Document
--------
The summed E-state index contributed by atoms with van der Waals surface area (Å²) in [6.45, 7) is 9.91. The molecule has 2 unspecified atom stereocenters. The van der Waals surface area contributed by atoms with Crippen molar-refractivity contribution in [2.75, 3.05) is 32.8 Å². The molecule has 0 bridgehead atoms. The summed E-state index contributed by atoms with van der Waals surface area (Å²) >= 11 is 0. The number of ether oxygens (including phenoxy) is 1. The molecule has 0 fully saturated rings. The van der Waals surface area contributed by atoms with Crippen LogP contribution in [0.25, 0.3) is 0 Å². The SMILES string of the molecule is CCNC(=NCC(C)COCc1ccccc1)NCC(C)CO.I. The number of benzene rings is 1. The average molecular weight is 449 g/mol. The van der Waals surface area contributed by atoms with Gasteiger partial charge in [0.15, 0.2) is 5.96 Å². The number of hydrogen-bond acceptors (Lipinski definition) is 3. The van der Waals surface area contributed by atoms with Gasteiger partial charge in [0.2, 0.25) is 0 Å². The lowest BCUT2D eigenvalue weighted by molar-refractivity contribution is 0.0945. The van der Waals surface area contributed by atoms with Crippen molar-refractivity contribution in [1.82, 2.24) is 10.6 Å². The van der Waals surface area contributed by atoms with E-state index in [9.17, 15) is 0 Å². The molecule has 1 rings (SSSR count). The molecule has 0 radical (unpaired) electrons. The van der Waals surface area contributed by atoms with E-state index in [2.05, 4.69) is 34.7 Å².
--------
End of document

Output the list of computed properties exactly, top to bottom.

The summed E-state index contributed by atoms with van der Waals surface area (Å²) in [6.45, 7) is 9.91. The molecule has 2 unspecified atom stereocenters. The van der Waals surface area contributed by atoms with Crippen molar-refractivity contribution in [2.75, 3.05) is 32.8 Å². The molecule has 0 bridgehead atoms. The summed E-state index contributed by atoms with van der Waals surface area (Å²) >= 11 is 0. The number of ether oxygens (including phenoxy) is 1. The molecule has 0 fully saturated rings. The van der Waals surface area contributed by atoms with Crippen LogP contribution in [0.25, 0.3) is 0 Å². The SMILES string of the molecule is CCNC(=NCC(C)COCc1ccccc1)NCC(C)CO.I. The number of benzene rings is 1. The average molecular weight is 449 g/mol. The van der Waals surface area contributed by atoms with Gasteiger partial charge in [0.15, 0.2) is 5.96 Å². The number of hydrogen-bond acceptors (Lipinski definition) is 3. The van der Waals surface area contributed by atoms with Gasteiger partial charge in [0.2, 0.25) is 0 Å². The lowest BCUT2D eigenvalue weighted by molar-refractivity contribution is 0.0945. The van der Waals surface area contributed by atoms with Crippen molar-refractivity contribution in [1.82, 2.24) is 10.6 Å². The van der Waals surface area contributed by atoms with E-state index in [9.17, 15) is 0 Å². The molecule has 1 rings (SSSR count). The molecule has 0 radical (unpaired) electrons. The van der Waals surface area contributed by atoms with E-state index in [2.05, 4.69) is 34.7 Å².